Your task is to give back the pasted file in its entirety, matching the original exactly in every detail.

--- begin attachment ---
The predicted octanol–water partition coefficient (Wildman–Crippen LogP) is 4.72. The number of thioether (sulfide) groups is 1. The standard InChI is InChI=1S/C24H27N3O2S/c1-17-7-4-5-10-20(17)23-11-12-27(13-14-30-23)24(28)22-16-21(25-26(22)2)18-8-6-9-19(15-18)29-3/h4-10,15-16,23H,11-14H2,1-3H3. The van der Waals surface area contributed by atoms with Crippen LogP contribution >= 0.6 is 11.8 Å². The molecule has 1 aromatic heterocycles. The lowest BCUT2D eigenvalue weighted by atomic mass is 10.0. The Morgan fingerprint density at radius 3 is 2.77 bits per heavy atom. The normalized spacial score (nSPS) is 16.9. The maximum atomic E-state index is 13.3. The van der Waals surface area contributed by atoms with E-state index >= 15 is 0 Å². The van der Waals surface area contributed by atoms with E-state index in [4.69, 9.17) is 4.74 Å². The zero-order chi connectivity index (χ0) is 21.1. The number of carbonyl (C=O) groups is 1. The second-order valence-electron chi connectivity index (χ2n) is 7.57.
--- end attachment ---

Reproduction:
The predicted octanol–water partition coefficient (Wildman–Crippen LogP) is 4.72. The number of thioether (sulfide) groups is 1. The standard InChI is InChI=1S/C24H27N3O2S/c1-17-7-4-5-10-20(17)23-11-12-27(13-14-30-23)24(28)22-16-21(25-26(22)2)18-8-6-9-19(15-18)29-3/h4-10,15-16,23H,11-14H2,1-3H3. The van der Waals surface area contributed by atoms with Crippen LogP contribution >= 0.6 is 11.8 Å². The molecule has 1 aromatic heterocycles. The lowest BCUT2D eigenvalue weighted by atomic mass is 10.0. The Morgan fingerprint density at radius 3 is 2.77 bits per heavy atom. The normalized spacial score (nSPS) is 16.9. The maximum atomic E-state index is 13.3. The van der Waals surface area contributed by atoms with E-state index >= 15 is 0 Å². The van der Waals surface area contributed by atoms with E-state index in [4.69, 9.17) is 4.74 Å². The zero-order chi connectivity index (χ0) is 21.1. The number of carbonyl (C=O) groups is 1. The second-order valence-electron chi connectivity index (χ2n) is 7.57.